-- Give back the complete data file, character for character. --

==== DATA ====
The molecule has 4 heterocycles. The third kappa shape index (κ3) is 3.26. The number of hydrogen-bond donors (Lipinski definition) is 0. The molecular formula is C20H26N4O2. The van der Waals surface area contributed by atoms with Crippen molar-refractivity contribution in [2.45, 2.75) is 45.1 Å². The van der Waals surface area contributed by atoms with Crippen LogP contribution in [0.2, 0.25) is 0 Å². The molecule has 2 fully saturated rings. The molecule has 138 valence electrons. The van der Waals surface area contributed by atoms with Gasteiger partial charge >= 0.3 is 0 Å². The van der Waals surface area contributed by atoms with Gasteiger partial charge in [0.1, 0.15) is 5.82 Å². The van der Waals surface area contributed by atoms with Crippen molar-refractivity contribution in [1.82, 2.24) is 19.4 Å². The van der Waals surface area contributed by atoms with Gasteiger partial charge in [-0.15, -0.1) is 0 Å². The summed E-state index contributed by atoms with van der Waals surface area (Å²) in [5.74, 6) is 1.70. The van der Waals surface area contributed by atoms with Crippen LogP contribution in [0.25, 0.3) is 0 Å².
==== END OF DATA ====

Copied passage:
The molecule has 4 heterocycles. The third kappa shape index (κ3) is 3.26. The number of hydrogen-bond donors (Lipinski definition) is 0. The molecular formula is C20H26N4O2. The van der Waals surface area contributed by atoms with Crippen molar-refractivity contribution in [2.45, 2.75) is 45.1 Å². The van der Waals surface area contributed by atoms with Crippen LogP contribution in [0.2, 0.25) is 0 Å². The molecule has 2 fully saturated rings. The molecule has 138 valence electrons. The van der Waals surface area contributed by atoms with Gasteiger partial charge >= 0.3 is 0 Å². The van der Waals surface area contributed by atoms with Gasteiger partial charge in [0.1, 0.15) is 5.82 Å². The van der Waals surface area contributed by atoms with Crippen molar-refractivity contribution in [1.82, 2.24) is 19.4 Å². The van der Waals surface area contributed by atoms with Gasteiger partial charge in [-0.15, -0.1) is 0 Å². The summed E-state index contributed by atoms with van der Waals surface area (Å²) in [5.74, 6) is 1.70. The van der Waals surface area contributed by atoms with Crippen LogP contribution in [0.25, 0.3) is 0 Å².